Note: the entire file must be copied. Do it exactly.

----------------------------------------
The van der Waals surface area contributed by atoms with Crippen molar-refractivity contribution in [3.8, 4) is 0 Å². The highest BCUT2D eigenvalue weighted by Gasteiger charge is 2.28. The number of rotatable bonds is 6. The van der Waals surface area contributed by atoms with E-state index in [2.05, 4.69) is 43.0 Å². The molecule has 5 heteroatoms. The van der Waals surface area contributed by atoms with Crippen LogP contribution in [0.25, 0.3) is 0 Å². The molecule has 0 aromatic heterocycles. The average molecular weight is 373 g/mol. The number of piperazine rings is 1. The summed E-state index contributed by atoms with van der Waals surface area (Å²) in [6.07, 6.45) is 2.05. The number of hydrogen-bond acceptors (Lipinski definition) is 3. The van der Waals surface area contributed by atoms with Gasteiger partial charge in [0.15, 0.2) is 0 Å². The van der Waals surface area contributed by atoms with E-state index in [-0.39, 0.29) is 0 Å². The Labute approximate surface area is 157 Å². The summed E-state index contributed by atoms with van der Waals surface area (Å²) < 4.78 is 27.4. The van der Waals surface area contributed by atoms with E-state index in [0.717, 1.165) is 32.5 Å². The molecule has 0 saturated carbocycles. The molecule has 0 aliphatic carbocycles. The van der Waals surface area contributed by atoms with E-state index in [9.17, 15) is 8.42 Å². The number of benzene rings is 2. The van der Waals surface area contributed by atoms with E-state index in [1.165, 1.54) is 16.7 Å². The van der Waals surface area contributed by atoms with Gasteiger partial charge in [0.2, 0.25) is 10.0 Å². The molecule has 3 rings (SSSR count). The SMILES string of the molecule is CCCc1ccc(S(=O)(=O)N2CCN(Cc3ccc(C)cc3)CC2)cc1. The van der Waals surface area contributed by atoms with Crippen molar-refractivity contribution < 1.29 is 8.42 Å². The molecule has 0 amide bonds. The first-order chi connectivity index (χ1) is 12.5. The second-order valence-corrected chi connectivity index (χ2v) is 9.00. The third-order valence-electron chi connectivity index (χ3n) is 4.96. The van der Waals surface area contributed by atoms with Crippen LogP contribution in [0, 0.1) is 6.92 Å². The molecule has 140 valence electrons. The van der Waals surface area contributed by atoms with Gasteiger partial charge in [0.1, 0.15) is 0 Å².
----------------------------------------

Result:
The van der Waals surface area contributed by atoms with Crippen molar-refractivity contribution in [3.8, 4) is 0 Å². The highest BCUT2D eigenvalue weighted by Gasteiger charge is 2.28. The number of rotatable bonds is 6. The van der Waals surface area contributed by atoms with E-state index in [2.05, 4.69) is 43.0 Å². The molecule has 5 heteroatoms. The van der Waals surface area contributed by atoms with Crippen LogP contribution in [0.25, 0.3) is 0 Å². The molecule has 0 aromatic heterocycles. The average molecular weight is 373 g/mol. The number of piperazine rings is 1. The summed E-state index contributed by atoms with van der Waals surface area (Å²) in [6.07, 6.45) is 2.05. The number of hydrogen-bond acceptors (Lipinski definition) is 3. The van der Waals surface area contributed by atoms with Gasteiger partial charge in [0.15, 0.2) is 0 Å². The van der Waals surface area contributed by atoms with E-state index in [-0.39, 0.29) is 0 Å². The Labute approximate surface area is 157 Å². The summed E-state index contributed by atoms with van der Waals surface area (Å²) < 4.78 is 27.4. The van der Waals surface area contributed by atoms with E-state index in [0.717, 1.165) is 32.5 Å². The molecule has 0 saturated carbocycles. The molecule has 0 aliphatic carbocycles. The van der Waals surface area contributed by atoms with E-state index in [9.17, 15) is 8.42 Å². The number of benzene rings is 2. The van der Waals surface area contributed by atoms with E-state index in [1.165, 1.54) is 16.7 Å². The van der Waals surface area contributed by atoms with Gasteiger partial charge in [0.2, 0.25) is 10.0 Å². The molecule has 3 rings (SSSR count). The SMILES string of the molecule is CCCc1ccc(S(=O)(=O)N2CCN(Cc3ccc(C)cc3)CC2)cc1. The van der Waals surface area contributed by atoms with Crippen molar-refractivity contribution < 1.29 is 8.42 Å². The molecule has 0 amide bonds. The first-order chi connectivity index (χ1) is 12.5. The second-order valence-corrected chi connectivity index (χ2v) is 9.00. The third-order valence-electron chi connectivity index (χ3n) is 4.96. The van der Waals surface area contributed by atoms with Crippen LogP contribution in [0, 0.1) is 6.92 Å². The molecule has 140 valence electrons. The van der Waals surface area contributed by atoms with Gasteiger partial charge in [0.1, 0.15) is 0 Å².